We’ve developed an accessibility guide for Take it away retailers which is designed to give you the confidence to make your shop, website, and promotional activity accessible and inclusive for all.  In this extract, we explore how you can market your shop to help improve its overall accessibility.

Depending on your existing customer base or target audience, you may want to consider producing information in alternative formats such as audio, braille, large print, telephone support for blind and visually impaired, British Sign Language, textphone for the deaf and hearing impaired, and easy read guides for support workers and carers.


It is always important to ensure that any printed text you produce for customers is clear and easy to read:

  • Ideally, use at least font size 14 for written documents
  • Left align the main body of text
  • Keep the formatting consistent
  • Break up the text into manageable chunks
  • Keep the information concise and easy to navigate with distinct headings
  • Use Sans Serif fonts such as Arial, Calibri or Verdana
  • Avoid using italics, underlining text or writing entirely in upper case
  • Avoid using single line spacing where possible
  • Keep the text free of hard words and jargon

When working on content for your website, you should apply the same writing principles as recommended for print, but bear in mind that some people use screen readers to navigate a website. To make it easier for them, your website should provide the full description of a link instead of using ‘click here’ links, avoid having large blank spaces on your website and provide ‘alt’ text to describe images.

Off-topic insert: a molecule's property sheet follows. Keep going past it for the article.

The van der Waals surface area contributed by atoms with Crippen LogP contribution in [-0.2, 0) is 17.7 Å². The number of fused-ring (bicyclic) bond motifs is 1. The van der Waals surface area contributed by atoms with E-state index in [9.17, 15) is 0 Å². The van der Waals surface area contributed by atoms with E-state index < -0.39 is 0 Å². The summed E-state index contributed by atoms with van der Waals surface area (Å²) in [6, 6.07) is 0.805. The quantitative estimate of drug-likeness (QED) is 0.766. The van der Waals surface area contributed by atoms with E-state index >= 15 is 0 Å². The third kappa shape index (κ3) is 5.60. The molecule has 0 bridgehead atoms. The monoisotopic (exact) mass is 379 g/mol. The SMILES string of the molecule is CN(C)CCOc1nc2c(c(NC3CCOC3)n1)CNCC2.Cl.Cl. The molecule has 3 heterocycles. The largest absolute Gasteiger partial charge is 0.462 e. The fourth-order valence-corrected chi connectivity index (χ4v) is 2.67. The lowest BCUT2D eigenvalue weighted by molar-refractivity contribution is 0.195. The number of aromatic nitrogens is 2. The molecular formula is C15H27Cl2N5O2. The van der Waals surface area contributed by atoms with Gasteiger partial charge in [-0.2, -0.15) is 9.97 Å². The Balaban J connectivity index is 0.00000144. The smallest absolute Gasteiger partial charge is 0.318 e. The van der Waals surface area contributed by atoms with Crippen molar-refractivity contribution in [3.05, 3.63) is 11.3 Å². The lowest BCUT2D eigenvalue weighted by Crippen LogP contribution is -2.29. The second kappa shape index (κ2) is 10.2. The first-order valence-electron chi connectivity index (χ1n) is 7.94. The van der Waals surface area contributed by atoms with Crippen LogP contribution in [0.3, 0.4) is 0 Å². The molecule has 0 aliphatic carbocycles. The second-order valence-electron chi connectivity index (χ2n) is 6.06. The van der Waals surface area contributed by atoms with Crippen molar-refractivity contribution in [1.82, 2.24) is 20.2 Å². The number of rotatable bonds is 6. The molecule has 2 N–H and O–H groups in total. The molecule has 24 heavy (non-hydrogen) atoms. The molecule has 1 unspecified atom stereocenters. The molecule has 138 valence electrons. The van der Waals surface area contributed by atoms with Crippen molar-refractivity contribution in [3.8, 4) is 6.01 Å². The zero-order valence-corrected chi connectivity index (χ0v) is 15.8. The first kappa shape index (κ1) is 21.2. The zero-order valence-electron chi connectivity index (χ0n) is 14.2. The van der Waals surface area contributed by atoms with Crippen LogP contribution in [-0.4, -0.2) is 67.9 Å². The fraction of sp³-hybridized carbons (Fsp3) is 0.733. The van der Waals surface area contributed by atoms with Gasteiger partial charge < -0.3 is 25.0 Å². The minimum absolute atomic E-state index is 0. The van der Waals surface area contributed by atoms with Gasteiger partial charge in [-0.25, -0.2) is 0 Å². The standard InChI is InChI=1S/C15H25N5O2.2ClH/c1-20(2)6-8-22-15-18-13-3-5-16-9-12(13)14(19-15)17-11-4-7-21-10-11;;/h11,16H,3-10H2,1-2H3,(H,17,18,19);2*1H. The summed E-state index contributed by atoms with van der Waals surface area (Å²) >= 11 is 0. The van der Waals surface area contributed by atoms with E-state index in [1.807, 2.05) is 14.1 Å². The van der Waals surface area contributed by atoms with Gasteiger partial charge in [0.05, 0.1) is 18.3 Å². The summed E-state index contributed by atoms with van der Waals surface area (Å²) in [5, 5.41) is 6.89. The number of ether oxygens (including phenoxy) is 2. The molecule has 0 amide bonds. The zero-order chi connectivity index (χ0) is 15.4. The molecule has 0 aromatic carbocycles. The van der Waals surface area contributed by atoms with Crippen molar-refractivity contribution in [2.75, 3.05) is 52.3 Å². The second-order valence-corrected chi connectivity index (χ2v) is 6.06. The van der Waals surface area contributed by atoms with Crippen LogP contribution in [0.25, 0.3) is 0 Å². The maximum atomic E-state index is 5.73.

The statistics below show why it is worth integrating accessibility into your business activity. It can help you to attract new customers, secure customer loyalty, and ensure you are reaching the widest possible audience.


Percentage of the UK population who identify as disabled (13.9 million people)


Percentage of disabled people who search a venue’s accessibility info online before visiting


Money lost every month by inaccessible high street shops

Read more extracts from the Accessibility Guide

Your Accessibility Statement

The key information you should include about accessibility on your website. This can be in the form of a short statement outlining if your shop is accessible for people with limited mobility and highlighting any barriers customers may face when visiting. Read more

Making Your Shop More Accessible

There are a few ways that you can make a disabled customer’s visit to your shop a more comfortable and enjoyable experience.  Read more

Making Events More Accessible

Workshops and events, such as involvement in Learn to Play Day, are a great way of attracting new potential customers. Make sure you are attracting as wide an audience as possible. Read more

Download the Accessibility Guide

Accessibility guide front page
Accessibility guide
(pdf download)